According to numerous studies that track this sort of thing, the crime rate in Tokyo is the lowest of any large city in the world, particularly when it comes to violent crimes. By and large, the Japanese are peaceful folks, and arguments rarely seem to escalate into fisticuffs or worse. That said, when something does happen, it can often be worthy of the front page of lurid tabloids worldwide. For example:
WOMAN SLAYS HUSBAND
Chops Into Bite-Size Pieces
Feeds to Bears in Ueno Zoo
Perhaps it is that, as a society, the Japanese are somewhat regimented, so when they do step out, they do so in grand style. Very few Westerners get to see any of this firsthand; in fact, the only American journalist ever to be admitted to the prestigious Tokyo Metropolitan Police Press Club is one Jake Adelstein, author of Tokyo Vice; An American Reporter on the Police Beat in Japan.
Adelstein’s bio sheet relates that he went to Japan at age nineteen, in search of peace and tranquility, but instead found a job as crime reporter for the Yomiuri Shimbun, one of Tokyo’s largest newspapers. He worked 80-hour weeks, just like his Japanese counterparts, covering the infamous Chichibu Snack-Mama Murder Case, the Saitama Dog-Lover Serial Disappearances (in case you’re wondering, unlike the tongue-in-cheek “woman slays husband” headline above, these are actual cases), as well as numerous yakuza-related incidents of extortion, corruption, and even human-trafficking. In fact, after leaving the newspaper, Adelstein went on to become chief investigator for the US State Department study on human-trafficking in Japan. (Follow-up note: I got an email from the author, and as it turns out, he was chief investigator for a State Department-sponsored study, not directly employed by the State Department, so I wanted to clear that up.)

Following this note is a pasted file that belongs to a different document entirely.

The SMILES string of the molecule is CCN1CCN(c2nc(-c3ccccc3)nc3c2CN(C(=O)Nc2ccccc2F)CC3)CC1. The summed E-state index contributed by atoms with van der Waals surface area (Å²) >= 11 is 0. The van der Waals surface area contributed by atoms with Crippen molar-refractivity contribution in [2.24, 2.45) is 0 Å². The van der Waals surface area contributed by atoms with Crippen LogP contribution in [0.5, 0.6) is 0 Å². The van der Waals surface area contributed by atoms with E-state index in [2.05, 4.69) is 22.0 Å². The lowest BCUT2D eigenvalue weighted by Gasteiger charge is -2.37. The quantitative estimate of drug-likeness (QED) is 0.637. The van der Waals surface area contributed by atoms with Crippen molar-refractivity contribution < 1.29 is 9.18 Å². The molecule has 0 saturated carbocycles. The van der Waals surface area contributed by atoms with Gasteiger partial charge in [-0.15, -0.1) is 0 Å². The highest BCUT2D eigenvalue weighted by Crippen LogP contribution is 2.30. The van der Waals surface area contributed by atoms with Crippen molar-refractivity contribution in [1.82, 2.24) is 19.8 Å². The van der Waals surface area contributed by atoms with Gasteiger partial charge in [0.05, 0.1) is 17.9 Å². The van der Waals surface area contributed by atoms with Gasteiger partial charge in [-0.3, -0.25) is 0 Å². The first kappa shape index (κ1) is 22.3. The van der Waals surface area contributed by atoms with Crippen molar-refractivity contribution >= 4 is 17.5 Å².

Tokyo Vice is a compelling look at a city of contradictions, by turns funny, grisly, and sobering, but always riveting and entertaining.
Tokyo Vice: An American Reporter on the Police Beat in Japan